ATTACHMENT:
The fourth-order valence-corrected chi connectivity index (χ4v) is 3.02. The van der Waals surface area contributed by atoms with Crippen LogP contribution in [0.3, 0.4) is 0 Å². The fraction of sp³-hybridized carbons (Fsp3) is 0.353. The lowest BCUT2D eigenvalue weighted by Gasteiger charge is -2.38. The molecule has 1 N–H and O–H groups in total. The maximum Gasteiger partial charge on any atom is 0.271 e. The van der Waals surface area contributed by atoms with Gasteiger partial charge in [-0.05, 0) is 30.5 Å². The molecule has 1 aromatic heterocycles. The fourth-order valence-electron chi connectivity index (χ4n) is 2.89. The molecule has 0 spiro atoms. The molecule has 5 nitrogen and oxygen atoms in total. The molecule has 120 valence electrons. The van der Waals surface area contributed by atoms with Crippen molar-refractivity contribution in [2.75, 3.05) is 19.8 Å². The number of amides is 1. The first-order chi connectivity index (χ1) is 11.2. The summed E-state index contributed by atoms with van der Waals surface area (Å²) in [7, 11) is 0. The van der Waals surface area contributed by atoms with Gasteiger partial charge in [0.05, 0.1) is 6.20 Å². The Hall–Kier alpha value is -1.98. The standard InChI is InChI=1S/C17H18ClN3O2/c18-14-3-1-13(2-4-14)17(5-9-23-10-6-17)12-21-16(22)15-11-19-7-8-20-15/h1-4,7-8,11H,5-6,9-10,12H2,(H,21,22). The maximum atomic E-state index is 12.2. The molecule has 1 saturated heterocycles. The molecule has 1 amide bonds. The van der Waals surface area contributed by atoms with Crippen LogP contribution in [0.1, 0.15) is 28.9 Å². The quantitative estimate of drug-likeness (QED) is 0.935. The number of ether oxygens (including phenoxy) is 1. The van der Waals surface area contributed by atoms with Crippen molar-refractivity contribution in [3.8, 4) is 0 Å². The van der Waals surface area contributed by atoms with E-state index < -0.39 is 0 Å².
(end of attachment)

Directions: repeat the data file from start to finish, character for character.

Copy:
The fourth-order valence-corrected chi connectivity index (χ4v) is 3.02. The van der Waals surface area contributed by atoms with Crippen LogP contribution in [0.3, 0.4) is 0 Å². The fraction of sp³-hybridized carbons (Fsp3) is 0.353. The lowest BCUT2D eigenvalue weighted by Gasteiger charge is -2.38. The molecule has 1 N–H and O–H groups in total. The maximum Gasteiger partial charge on any atom is 0.271 e. The van der Waals surface area contributed by atoms with Gasteiger partial charge in [-0.05, 0) is 30.5 Å². The molecule has 1 aromatic heterocycles. The fourth-order valence-electron chi connectivity index (χ4n) is 2.89. The molecule has 0 spiro atoms. The molecule has 5 nitrogen and oxygen atoms in total. The molecule has 120 valence electrons. The van der Waals surface area contributed by atoms with Crippen molar-refractivity contribution in [2.75, 3.05) is 19.8 Å². The number of amides is 1. The first-order chi connectivity index (χ1) is 11.2. The summed E-state index contributed by atoms with van der Waals surface area (Å²) in [7, 11) is 0. The van der Waals surface area contributed by atoms with Gasteiger partial charge in [0.05, 0.1) is 6.20 Å². The Hall–Kier alpha value is -1.98. The standard InChI is InChI=1S/C17H18ClN3O2/c18-14-3-1-13(2-4-14)17(5-9-23-10-6-17)12-21-16(22)15-11-19-7-8-20-15/h1-4,7-8,11H,5-6,9-10,12H2,(H,21,22). The maximum atomic E-state index is 12.2. The molecule has 1 saturated heterocycles. The molecule has 1 amide bonds. The van der Waals surface area contributed by atoms with Crippen LogP contribution in [0.1, 0.15) is 28.9 Å². The quantitative estimate of drug-likeness (QED) is 0.935. The number of ether oxygens (including phenoxy) is 1. The van der Waals surface area contributed by atoms with Crippen molar-refractivity contribution in [3.8, 4) is 0 Å². The van der Waals surface area contributed by atoms with E-state index < -0.39 is 0 Å².